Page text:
Tuesday , 5 March 2024

Taxes on "Rich" Vary Dramatically by Country – Take a Look

There is a lot of debate these days about the extent at which the “rich” among us should be taxed. That is an argument that no one is going to win but the findings of a study comparing the tax rates of such individuals on a comparative basis by country is most enlightening. Take a look to see how your country’s tax rates on the “rich” compare with other countries. Some of you will read this article and be quite displeased while the majority of you should realize that you have nothing to complain about (relatively speaking, that is). Words: 455

This synopsis has been put together by Lorimer Wilson, editor of www.munKNEE.com (Your Key to Making Money!) from KPMG’s 84-page International Individual Income Tax and Social Security Rate Report to ensure you a fast and easy read. This paragraph must be included in any article re-posting to avoid copyright infringement.

Rather than report on all 96 countries covered in the report coverage has been limited to those countries from which most of the visitors to this site come from plus some other countries that have been very much in the news lately.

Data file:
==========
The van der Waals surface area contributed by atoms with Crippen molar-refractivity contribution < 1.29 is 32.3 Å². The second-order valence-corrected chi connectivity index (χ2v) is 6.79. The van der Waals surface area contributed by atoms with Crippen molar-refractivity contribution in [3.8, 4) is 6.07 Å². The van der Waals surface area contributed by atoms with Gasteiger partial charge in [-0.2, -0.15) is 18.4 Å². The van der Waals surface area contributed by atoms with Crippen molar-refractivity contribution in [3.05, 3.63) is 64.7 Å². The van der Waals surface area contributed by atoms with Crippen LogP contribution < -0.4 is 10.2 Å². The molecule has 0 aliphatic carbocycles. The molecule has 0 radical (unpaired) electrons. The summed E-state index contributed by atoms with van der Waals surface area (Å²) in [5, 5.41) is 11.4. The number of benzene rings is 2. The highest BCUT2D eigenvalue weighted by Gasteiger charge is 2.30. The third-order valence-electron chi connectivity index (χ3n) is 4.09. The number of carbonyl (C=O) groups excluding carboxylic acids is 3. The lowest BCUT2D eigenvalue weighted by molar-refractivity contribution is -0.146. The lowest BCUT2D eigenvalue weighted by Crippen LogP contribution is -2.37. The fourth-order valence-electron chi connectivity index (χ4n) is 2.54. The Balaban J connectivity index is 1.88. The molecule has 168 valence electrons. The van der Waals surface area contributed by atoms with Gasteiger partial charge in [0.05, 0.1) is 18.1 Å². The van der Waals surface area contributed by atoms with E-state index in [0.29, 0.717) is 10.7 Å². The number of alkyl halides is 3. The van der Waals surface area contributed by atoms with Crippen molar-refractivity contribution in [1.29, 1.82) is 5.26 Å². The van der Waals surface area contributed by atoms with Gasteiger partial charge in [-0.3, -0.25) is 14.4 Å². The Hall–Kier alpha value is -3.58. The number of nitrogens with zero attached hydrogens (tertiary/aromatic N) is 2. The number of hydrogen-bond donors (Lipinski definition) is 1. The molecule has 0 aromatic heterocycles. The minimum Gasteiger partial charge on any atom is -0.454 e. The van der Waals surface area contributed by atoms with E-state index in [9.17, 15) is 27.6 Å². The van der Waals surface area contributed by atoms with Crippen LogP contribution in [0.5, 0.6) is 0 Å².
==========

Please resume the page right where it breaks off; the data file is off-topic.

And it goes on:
Tax Rate at USD100,000 Equivalent Income Level

  1. U.S.A.: 24.3%
  2. Australia: 25.3%
  3. New Zealand: 27.4%
  4. Japan: 28.3%
  5. Canada: 30.3%
  6. U.K.: 31.0%
  7. Spain: 31.7%
  8. Ireland: 36.0%
  9. Portugal: 38.5%
  10. France: 42.0%
  11. Italy: 42.6%
  12. Germany: 43.0%
  13. Greece: 43.5%
  14. Netherlands: 47.6%
  15. Belgium: 47.9%

Tax Rate at USD300,000 Equivalent Income Level

  1. U.S.A.: 29.8%
  2. New Zealand: 31.1%
  3. Australia: 37.2%
  4. Japan: 37.8%
  5. Spain: 39.2%
  6. Canada: 40.8%
  7. U.K.: 41.6%
  8. Germany: 43.9%
  9. Greece: 44.5%
  10. Portugal: 46.3%
  11. Ireland: 47.0%
  12. Netherlands: 47.6%
  13. Italy: 50.0%
  14. France: 42.0%
  15. Belgium: 47.9%

(Note: Effective rates are derived by taking total taxes over gross income prior to any deductions (which may include social security) to allow for a better comparison, as deductions can vary greatly across countries. In addition to federal taxes, the US calculation factors in the income taxes of the state of New York (which vary by state) as a national number (state income taxes vary by state), the Canadian calculation factors in the income taxes of the province of Ontario (which vary by province) and the Swiss calculation factors in Zurich canton and community income taxes which may vary by canton throughout the country.) For a complete list of all 96 countries in the report go here.

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